The talent show was wonderful again this year, and I was in total awe at my kids' performance. It was a bit shorter than the private shows they put on for me, but it was a very accurate glimpse into our improv shows at home. I am always so impressed by the unshakable sense of self that these kids--all of them, not just mine--possess, which shines through as they share a bit of themselves with an audience bigger than many of us can imagine. At these moments, the core of who these kids are and the gift of their lives glows so brightly that I just know we've made the world a better place. Not in the future, but right here and now, in the lives these kids lead and the strength they find in themselves.

The size and energy of the conference was, as I said, overwhelming to those of us who are highly sensitive to the noise and controlled chaos of crowds. Dh and the kids spent much of their time either in our room or at a local park, removing themselves from the hustle and bustle of bodies. On one of their excursions, they popped into Borders Books to buy the new Shark Boy and Lava Girl dvd that the kids have been dying to see. Dh brought our dvd player from home, and we were all able to veg out with family movie nights in our room, reconnecting after the day's absence.

Saturday night's excursion to The City Museum was amazing and amazingly assaulting on the senses. There was so much to take in at once, that I found it impossible to focus on anything and spent most of my time there walking around like a deer trapped in the inevitable onrush of headlights. Sam and dh climbed around through the maze of tunnels in the entrance for most of our visit, though we did take some time to explore the upstairs. A sturdier person could easily have spent hours in this amazing place, though we spent only about two. It took about five minutes of quiet car being to bring our voices down to a normal decibel level, having been shouting merely to be heard for the past couple hours. There were weddings going on at the museum and living lofts above--I truly can't imagine either scenario for myself. I would, however, have loved a private tour of the museum when no one else was there to really appreciate the incredible beauty and creativity of the artistic space.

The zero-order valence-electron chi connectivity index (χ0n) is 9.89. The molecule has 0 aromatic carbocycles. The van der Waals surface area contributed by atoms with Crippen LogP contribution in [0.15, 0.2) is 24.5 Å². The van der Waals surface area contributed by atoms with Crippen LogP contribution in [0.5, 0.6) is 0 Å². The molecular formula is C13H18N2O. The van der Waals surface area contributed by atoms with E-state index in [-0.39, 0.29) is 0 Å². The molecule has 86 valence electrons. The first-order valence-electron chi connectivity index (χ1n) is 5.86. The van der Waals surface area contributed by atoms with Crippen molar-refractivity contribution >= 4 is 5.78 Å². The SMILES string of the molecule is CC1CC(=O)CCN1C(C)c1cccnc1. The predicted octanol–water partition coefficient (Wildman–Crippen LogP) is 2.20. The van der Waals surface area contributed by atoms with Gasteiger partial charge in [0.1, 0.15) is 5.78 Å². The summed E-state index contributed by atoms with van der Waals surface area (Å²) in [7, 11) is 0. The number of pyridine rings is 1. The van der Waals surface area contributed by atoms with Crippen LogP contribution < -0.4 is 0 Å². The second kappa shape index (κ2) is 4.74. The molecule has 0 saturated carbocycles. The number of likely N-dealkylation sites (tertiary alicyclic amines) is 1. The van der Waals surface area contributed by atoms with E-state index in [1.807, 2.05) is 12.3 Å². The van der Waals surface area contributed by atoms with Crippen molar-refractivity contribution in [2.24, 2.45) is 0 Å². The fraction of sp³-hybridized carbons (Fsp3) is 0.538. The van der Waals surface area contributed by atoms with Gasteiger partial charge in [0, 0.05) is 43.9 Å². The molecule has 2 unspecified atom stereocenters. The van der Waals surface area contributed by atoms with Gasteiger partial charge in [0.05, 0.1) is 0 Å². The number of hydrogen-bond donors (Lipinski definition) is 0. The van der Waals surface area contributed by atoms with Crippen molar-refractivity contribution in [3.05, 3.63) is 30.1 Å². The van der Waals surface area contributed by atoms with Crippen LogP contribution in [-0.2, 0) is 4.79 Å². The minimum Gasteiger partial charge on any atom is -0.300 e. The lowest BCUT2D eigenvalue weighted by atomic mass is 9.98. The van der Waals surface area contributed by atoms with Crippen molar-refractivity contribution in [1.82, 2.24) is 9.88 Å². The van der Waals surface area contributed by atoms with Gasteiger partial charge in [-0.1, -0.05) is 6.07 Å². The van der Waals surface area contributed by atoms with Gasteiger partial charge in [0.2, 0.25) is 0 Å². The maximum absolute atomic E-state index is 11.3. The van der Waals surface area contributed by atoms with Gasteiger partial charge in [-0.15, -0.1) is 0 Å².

Our friend Ken took this amazing picture of the kids at the arch on Sunday. It was by far the best shot of the kids and the arch that we got--it deserves a place of honor. We had fun at the Museum of Westward Expansion; it was just the right size and perspective for the kids to really enjoy. For about 48 hours, Em planned to be a pioneer girl for Halloween, but that, of course, has changed about 4 times since. Cahokia Mounds on Sunday was wonderful. The kids loved exploring the museum and relaxing to the intro movie, and Em was totally awed by the size of Monk's Mound and the concept of creating an earthen pyramid. Dh and I were talking about how the whole concept was such a product of the plains geography--testifying to the human need to ascend heavenward whatever the effort.

I left the conference on a total high, feeling thrilled and exhilerated by all the energy and potential contained in a single space. So, too, did I leave disappointed at not having more time to make connections and more time to spend quietly talking with people. The break-out sessions were one of my favorite aspects of the conference because they came closest to the intimate discussions I was imagining. There's just never enough time! I've decided that I really need to have each family over to my home individually for dinner so we can have that connecting time I missed. So, everyone start signing up for a weekend! My girls have taken this desire one step further and are seeking an unschooling commune where they can be surrounded by unschooled friends every day! Land anyone?